THE American war and the American question, whatever else may come of them,have given authors, printers, publishers-and, may we not add critics? much active employment. The books, of considerable pretension, that have appeared on this momentous subject, are already legion. So rapid, too, has been their production that, ere these lines see the light, some half-dozen more may, perhaps, be found interspersed among the gilt gift-books for the new year, on the booksellers' counters, soliciting in vain the attention of a public tired of the topic, and only anxious that a desolating and iniquitous war should be terminated somehow. There is this peculiarity about those American books, moreoverthat they have mostly dealt with the political controversies antecedent to the war, which are abstruse to the English reader, and devoid, besides, of practical interest. It is really of small concern now whether the American Constitution, which exists no longer, was, as Lord Brougham interpreted it, a mere treaty of alliance, offensive and defensive, leaving the States which were parties to the league sovereign and independent; or a bond indissoluble, except, perhaps, by the vote of a great national convention. The time when that controversy had an actual, operative interest, is long past, and those who recur to it waste time and strength to little profit. We do not know, either, that a conclusion on the point is attainable. It is as difficult a task to interpret the principles and limits of the American compact, as it would seem to be to get at the true meaning of our own Foreign Enlistment Act. To say the truth, however, American writers, both Northern and Southern, are passing away at last from the foolish wrangle over

the moral right or wrong of Secession; and the only author who has, during the last few weeks-(for the volumes placed at the head of this article, upon which our observations are to be based, have issued from the press within the past month) addressed the European world on the old "Union for ever" side of the discussion, is an Englishman; and his book is a mere rechauffée of the arguments employed by the Federal press above two years ago, and reiterated at that time usque ad nauseam. Baptist Noel has no rival as a compiler. His "Rebellion in America" is as closely printed, and as tame and unsatisfactory a book as ever scissors and paste put together. The basis of all his conclusions is, of course, the sinfulness of the Rebellion. With such a foundation the reader can fancy how the author addresses himself to the slavery question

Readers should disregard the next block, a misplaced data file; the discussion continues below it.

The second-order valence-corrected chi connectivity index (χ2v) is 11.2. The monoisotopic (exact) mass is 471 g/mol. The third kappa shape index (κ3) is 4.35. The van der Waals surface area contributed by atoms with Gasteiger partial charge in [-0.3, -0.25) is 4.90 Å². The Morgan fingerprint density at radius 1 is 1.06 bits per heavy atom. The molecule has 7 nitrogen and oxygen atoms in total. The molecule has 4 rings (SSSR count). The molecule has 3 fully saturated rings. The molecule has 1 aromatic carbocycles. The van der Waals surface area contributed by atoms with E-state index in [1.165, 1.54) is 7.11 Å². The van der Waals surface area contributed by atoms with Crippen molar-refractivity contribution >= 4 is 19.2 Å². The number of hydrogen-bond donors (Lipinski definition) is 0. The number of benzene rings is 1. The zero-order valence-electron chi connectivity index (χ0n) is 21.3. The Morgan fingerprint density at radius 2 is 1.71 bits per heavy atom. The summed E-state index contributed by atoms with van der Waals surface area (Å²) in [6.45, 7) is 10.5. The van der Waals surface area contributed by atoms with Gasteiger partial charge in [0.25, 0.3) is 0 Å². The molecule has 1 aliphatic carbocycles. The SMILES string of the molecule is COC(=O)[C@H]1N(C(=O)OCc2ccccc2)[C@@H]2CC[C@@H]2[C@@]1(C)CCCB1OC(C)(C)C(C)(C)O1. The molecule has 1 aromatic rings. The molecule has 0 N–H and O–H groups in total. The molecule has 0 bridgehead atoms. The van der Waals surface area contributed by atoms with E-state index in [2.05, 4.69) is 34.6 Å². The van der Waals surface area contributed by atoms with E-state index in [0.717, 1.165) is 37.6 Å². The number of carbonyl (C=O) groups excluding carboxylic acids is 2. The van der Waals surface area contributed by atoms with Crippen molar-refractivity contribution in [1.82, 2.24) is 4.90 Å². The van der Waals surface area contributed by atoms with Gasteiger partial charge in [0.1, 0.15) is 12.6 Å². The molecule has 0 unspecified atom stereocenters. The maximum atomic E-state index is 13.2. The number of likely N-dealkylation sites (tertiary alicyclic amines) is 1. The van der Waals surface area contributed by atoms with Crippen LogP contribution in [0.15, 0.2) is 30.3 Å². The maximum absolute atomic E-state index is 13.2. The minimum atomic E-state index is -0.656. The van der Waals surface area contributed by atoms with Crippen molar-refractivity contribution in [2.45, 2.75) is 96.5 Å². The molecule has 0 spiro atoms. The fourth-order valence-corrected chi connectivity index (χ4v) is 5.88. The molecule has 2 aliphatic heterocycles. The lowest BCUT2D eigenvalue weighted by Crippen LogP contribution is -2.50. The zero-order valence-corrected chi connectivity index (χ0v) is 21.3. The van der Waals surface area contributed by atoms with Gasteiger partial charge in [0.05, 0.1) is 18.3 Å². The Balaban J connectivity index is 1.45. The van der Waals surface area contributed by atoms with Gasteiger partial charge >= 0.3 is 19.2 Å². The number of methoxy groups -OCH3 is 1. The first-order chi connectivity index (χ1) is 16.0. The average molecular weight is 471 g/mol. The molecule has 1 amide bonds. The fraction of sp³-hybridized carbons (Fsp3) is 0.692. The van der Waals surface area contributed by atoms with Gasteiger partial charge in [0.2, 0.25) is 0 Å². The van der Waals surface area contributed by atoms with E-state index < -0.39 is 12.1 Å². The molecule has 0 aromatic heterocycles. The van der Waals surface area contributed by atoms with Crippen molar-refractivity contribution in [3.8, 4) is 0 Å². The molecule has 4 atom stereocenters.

with what a light and easy step he trips over the other great problems involved in a gigantic revolution, and where, finally, he lands himself, under the complacent idea that he has vanquished all "sympathizers with_the South," and justified Abraham Lincoln's claim to be considered almost an angel for virtue, and more than a Solomon for wisdom. The work has a certain value from containing a number of documents of historical interest, in connexion with the political struggle which culminated with the election of the Republican President, but as a commentator upon these Mr. Noel has no claim to regard. He is a partizan of the most self-satisfied order. chapter on Emancipation" is Mrs. Kemble's "Residence on a Georgian Plantation" without the pathos much of it being doubtless harrowing to the feelings, but having little, practically, to do with the relations of the

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By James Williams, late American

"The Rise and Fall of The Model Republic.' Minister to Turkey. London: Richard Bentley. 1863. "The Cotton Trade: its Bearing upon the Prosperity of Great Britain and Commerce of the American Republics, considered in Connexion with the System of Negro Slavery in the Confederate States." By George M'Henry. London: Saunders, Otley, and Co. 1863. "The Rebellion in America." By Baptist Wriothesley Noel, M.A. London: James Nisbet and Co. 1863.

"Three Months in the Southern States; April-June, 1863." By Lieut-Colonel Fremantle, Coldstream Guards. London and Edinburgh: William Blackwood and Sons. 1863. "My Imprisonment, and the First Year of Abolition Rule at Washington." By Mrs. Greenhow. London: Richard Bentley. 1863.